A zombie apocalypse is one thing. A volcanic eruption is quite another, for, as the journalist who does a framing voice-over narration for Brooks’ latest puts it, when Mount Rainier popped its cork, “it was the psychological aspect, the hyperbole-fueled hysteria that had ended up killing the most people.” Maybe, but the sasquatches whom the volcano displaced contributed to the statistics, too, if only out of self-defense. Brooks places the epicenter of the Bigfoot war in a high-tech hideaway populated by the kind of people you might find in a Jurassic Park franchise: the schmo who doesn’t know how to do much of anything but tries anyway, the well-intentioned bleeding heart, the know-it-all intellectual who turns out to know the wrong things, the immigrant with a tough backstory and an instinct for survival. Indeed, the novel does double duty as a survival manual, packed full of good advice—for instance, try not to get wounded, for “injury turns you from a giver to a taker. Taking up our resources, our time to care for you.” Brooks presents a case for making room for Bigfoot in the world while peppering his narrative with timely social criticism about bad behavior on the human side of the conflict: The explosion of Rainier might have been better forecast had the president not slashed the budget of the U.S. Geological Survey, leading to “immediate suspension of the National Volcano Early Warning System,” and there’s always someone around looking to monetize the natural disaster and the sasquatch-y onslaught that follows. Brooks is a pro at building suspense even if it plays out in some rather spectacularly yucky episodes, one involving a short spear that takes its name from “the sucking sound of pulling it out of the dead man’s heart and lungs.” Grossness aside, it puts you right there on the scene.

A tasty, if not always tasteful, tale of supernatural mayhem that fans of King and Crichton alike will enjoy.

Pub Date: June 16, 2020

ISBN: 978-1-9848-2678-7

Page Count: 304

Publisher: Del Rey/Ballantine

Review Posted Online: Feb. 9, 2020

Kirkus Reviews Issue: March 1, 2020

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HOUSE OF LEAVES

The story's very ambiguity steadily feeds its mysteriousness and power, and Danielewski's mastery of postmodernist and...

An amazingly intricate and ambitious first novel - ten years in the making - that puts an engrossing new spin on the traditional haunted-house tale.

Texts within texts, preceded by intriguing introductory material and followed by 150 pages of appendices and related "documents" and photographs, tell the story of a mysterious old house in a Virginia suburb inhabited by esteemed photographer-filmmaker Will Navidson, his companion Karen Green (an ex-fashion model), and their young children Daisy and Chad.  The record of their experiences therein is preserved in Will's film The Davidson Record - which is the subject of an unpublished manuscript left behind by a (possibly insane) old man, Frank Zampano - which falls into the possession of Johnny Truant, a drifter who has survived an abusive childhood and the perverse possessiveness of his mad mother (who is institutionalized).  As Johnny reads Zampano's manuscript, he adds his own (autobiographical) annotations to the scholarly ones that already adorn and clutter the text (a trick perhaps influenced by David Foster Wallace's Infinite Jest) - and begins experiencing panic attacks and episodes of disorientation that echo with ominous precision the content of Davidson's film (their house's interior proves, "impossibly," to be larger than its exterior; previously unnoticed doors and corridors extend inward inexplicably, and swallow up or traumatize all who dare to "explore" their recesses).  Danielewski skillfully manipulates the reader's expectations and fears, employing ingeniously skewed typography, and throwing out hints that the house's apparent malevolence may be related to the history of the Jamestown colony, or to Davidson's Pulitzer Prize-winning photograph of a dying Vietnamese child stalked by a waiting vulture.  Or, as "some critics [have suggested,] the house's mutations reflect the psychology of anyone who enters it."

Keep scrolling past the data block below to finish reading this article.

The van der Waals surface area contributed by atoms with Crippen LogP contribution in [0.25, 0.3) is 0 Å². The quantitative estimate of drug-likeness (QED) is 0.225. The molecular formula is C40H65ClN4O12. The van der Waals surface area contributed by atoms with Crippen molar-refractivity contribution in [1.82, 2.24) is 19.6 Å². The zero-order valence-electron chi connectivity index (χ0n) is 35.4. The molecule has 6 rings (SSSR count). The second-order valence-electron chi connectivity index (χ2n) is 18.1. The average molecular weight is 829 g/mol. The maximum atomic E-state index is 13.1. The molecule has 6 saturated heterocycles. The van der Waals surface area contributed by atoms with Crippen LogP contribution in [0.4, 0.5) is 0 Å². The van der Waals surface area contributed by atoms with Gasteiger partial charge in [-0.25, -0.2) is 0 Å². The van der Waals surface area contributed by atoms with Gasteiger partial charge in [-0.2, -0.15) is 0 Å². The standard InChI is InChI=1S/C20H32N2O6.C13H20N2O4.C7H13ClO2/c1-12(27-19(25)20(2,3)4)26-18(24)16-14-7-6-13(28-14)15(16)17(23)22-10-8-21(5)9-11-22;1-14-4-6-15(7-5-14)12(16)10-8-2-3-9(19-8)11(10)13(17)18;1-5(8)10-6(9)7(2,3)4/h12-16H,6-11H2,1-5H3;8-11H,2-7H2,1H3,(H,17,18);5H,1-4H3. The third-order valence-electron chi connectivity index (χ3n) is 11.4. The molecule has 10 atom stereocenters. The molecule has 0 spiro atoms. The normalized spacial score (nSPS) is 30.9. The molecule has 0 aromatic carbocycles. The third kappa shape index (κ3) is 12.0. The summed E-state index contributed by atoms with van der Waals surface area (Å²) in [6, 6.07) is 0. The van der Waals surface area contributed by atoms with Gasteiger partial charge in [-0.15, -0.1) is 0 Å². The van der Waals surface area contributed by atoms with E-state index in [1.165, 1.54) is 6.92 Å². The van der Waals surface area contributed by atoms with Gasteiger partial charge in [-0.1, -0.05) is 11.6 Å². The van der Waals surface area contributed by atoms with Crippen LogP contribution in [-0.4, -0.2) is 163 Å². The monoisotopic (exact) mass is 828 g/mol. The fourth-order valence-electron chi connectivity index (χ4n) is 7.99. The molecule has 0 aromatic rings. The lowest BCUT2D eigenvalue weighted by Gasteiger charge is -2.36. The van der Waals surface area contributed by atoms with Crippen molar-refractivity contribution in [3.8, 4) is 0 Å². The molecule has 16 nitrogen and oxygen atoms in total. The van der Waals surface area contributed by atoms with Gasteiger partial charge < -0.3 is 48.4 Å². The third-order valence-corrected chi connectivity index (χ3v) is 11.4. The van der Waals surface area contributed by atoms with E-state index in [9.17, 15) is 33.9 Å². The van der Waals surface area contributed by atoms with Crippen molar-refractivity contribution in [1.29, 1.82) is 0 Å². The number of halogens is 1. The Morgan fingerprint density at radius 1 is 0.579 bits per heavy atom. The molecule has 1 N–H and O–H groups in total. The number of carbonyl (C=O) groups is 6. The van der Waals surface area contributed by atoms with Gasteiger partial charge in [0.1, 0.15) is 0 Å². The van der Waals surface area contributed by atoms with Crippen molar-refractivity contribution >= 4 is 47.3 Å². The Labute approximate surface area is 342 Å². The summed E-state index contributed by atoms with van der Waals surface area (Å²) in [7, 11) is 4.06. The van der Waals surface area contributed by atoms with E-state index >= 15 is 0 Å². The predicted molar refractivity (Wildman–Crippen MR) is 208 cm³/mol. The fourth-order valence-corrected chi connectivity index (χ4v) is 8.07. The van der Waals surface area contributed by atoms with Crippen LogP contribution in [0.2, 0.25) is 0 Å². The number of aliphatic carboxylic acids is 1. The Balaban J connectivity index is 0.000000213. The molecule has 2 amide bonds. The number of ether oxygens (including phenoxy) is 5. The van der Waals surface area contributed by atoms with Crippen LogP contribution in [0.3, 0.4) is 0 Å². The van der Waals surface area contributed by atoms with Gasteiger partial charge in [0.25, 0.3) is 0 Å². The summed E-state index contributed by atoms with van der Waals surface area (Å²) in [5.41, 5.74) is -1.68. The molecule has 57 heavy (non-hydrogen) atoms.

The story's very ambiguity steadily feeds its mysteriousness and power, and Danielewski's mastery of postmodernist and cinema-derived rhetoric up the ante continuously, and stunningly.  One of the most impressive excursions into the supernatural in many a year.

Pub Date: March 6, 2000

ISBN: 0-375-70376-4

Page Count: 704

Publisher: Pantheon

Review Posted Online: May 19, 2010

Kirkus Reviews Issue: Feb. 1, 2000